Sunday, June 28, 2009

Honduran president forced to Costa Rica after coup

Hondura's President Manuel Zelaya, left, speaks as Costa Rica's President Oscar Arias looks on during a press conference at the Juan Santamaria International airport in San Jose, Sunday, June 28, 2009. Soldiers seized Honduras' national palace and sent Zelaya into exile in Costa Rica on Sunday, hours before a disputed constitutional referendum. (AP Photo/Kent Gilbert)Tegucigalpa, Honduras (Earth Times) - Soldiers on Sunday morning staged a coup against Honduran President Manuel Zelaya, evicting him to Costa Rica and confiscating documents from the executive mansion. Honduras' unicameral National Congress later Sunday agreed to remove Zelaya from office and designated Congress Speaker Roberto Micheletti as his successor.

Soldiers apprehended Zelaya and forced him to depart to Costa Rica after days of mounting political tensions over a proposed referendum, which Zelaya's opponents said was nothing more than a power grab.

A vote had been planned for Sunday that would have registered popular support for a proposed constitutional change that could have led to Zelaya's re-election. Current law would have prevented him from running again after his term ended in November.

The country's supreme court said it had authorized the coup to hinder the referendum. If approved, the non-binding referendum would have given Zelaya authority to progress with plans to rewrite the constitution.

According to the statement, the military was told to cooperate with government prosecutors to confiscate all documents associated with the referendum.

The statement did not make clear who gave the authority for Zelaya's arrest and deportation to Costa Rica. It stated that the military had worked to protect the rule of law and that all its actions were based on judicial orders.

Zelaya decried the coup from Costa Rica, where he said soldiers sent him after the military action.

"There is no justification for this coup," said Zelaya in an interview with a Venezuelan broadcaster that was also carried by CNN.

"It was a kidnapping," said Zelaya. He said the soldiers threatened him with guns. "They pointed at my chest and head and said they were just following orders."

Zelaya later said he still plans to attend a regional leadership summit in Managua on Monday.

Speaking in Costa Rica, he said he continues to serve as the legitimate president of Honduras. He called on the people of Honduras to engage in peaceful resistance to the coup.

"The Honduran people will never accept this illegal regime," he said.

In a White House statement, US President Barack Obama said he backed a call by the Organisation of American States (OAS) urging all the parties in the Central American country to respect the democratic and legal rules of Honduras.

Senior US administration officials told reporters that the United States continues to recognize Zelaya as the democratically elected leader of Honduras. Washington would join the OAS in condemning the coup and working to restore democratic order, the officials said, speaking on condition of anonymity.

The OAS condemned the coup and said it would not recognize any government but that of ousted President Manuel Zelaya. The international body's Permanent Council called for the "immediate, safe and unconditional return" of Zelaya to his office in a resolution adopted at an emergency meeting at its Washington headquarters.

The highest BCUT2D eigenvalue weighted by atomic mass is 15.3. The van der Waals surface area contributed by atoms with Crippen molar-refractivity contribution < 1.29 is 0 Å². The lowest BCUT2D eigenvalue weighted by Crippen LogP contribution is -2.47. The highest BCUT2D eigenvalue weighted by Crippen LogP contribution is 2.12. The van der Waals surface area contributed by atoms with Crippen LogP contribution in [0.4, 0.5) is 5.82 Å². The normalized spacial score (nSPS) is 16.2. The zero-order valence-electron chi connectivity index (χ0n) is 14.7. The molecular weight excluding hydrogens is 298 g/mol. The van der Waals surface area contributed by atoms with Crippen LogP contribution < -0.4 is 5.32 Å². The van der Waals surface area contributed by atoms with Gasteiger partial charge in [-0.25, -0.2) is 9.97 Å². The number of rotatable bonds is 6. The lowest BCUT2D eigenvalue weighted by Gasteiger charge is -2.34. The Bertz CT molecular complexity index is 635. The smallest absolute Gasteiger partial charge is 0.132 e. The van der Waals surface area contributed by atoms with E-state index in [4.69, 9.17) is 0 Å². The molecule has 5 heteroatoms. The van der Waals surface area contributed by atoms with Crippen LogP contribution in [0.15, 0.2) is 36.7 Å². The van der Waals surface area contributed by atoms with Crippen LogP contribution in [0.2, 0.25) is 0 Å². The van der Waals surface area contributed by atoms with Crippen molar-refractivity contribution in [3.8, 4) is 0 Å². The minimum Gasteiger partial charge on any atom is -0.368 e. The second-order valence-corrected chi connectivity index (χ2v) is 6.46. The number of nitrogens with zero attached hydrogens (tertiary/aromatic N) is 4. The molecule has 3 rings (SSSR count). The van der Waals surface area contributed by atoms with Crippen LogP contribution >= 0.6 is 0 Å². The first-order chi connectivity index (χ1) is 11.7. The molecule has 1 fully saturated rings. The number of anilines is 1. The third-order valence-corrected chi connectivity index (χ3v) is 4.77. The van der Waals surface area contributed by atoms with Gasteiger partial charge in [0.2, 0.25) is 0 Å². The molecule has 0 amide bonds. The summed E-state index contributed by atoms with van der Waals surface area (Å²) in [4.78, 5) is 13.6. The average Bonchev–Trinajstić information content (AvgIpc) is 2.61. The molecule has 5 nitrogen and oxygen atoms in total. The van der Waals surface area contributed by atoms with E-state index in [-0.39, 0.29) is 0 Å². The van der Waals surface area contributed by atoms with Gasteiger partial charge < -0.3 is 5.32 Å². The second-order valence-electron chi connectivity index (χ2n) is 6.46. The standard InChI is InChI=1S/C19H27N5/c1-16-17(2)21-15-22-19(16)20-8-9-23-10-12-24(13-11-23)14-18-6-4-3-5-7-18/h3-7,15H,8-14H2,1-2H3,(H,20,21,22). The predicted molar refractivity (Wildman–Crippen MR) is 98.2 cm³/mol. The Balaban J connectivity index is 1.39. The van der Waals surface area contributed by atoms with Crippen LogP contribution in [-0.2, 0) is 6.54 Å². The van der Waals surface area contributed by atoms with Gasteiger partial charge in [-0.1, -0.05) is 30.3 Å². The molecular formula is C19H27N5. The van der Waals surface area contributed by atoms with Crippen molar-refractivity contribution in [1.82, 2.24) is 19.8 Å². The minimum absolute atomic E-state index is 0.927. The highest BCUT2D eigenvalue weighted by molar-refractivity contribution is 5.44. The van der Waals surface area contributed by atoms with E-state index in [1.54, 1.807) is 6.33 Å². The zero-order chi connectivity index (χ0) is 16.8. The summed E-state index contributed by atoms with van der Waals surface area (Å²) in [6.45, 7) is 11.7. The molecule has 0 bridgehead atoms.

It called the coup "an unconstitutional alteration of the democratic order" and also condemned the reported detention of Foreign Affairs Minister Patricia Rodas and other government officials. The OAS General Assembly will hold a special session on the coup on Tuesday.

Supporters of Zelaya stormed into downtown Tegucigalpa, shouting and occasionally lashing out at soldiers, who did their best to ignore them out of fear of provoking more violence.

Zelaya has been locked in a power struggle with other state institutions over efforts that seem designed to extend his term in office and change parts of the constitution. Sunday's referendum was to gauge public support for those proposals.

Local media reported that military units had occupied the executive mansion and confiscated materials that Zelaya had prepared for use in the vote.

His efforts have met with resistance from various institutions. The supreme court and Congress have both opposed the referendum. He also ran into opposition from the army when General Romeo Vasquez Velasquez refused a presidential request to provide logistical support for the referendum.

That standoff led Zelaya to fire Vasquez Velasquez, a move that was ruled unconstitutional by the supreme court on Thursday.

The Honduran military on Friday had deployed hundreds of soldiers across the capital of Tegucigalpa to maintain calm. Soldiers were told to keep potential troublemakers out of the capital, though those who did not seem to pose a threat were allowed regular access.

Under the current constitution, Zelaya cannot run for re-election in the presidential balloting November 29. Zelaya was elected in 2006 as a conservative, but later reversed his policies and now has scant support from leftist groups and trade unions.

The tension has caused international waves, with leaders of left-leaning Latin American leaders like Venezuela's Hugo Chavez and Nicaragua's Daniel Ortega weighing in to back Zelaya. Chavez has used similar referendums to change the constitution and extend his term in office.

Honduran election officials confirmed that presidential elections will go ahead in November as originally scheduled, despite the coup.

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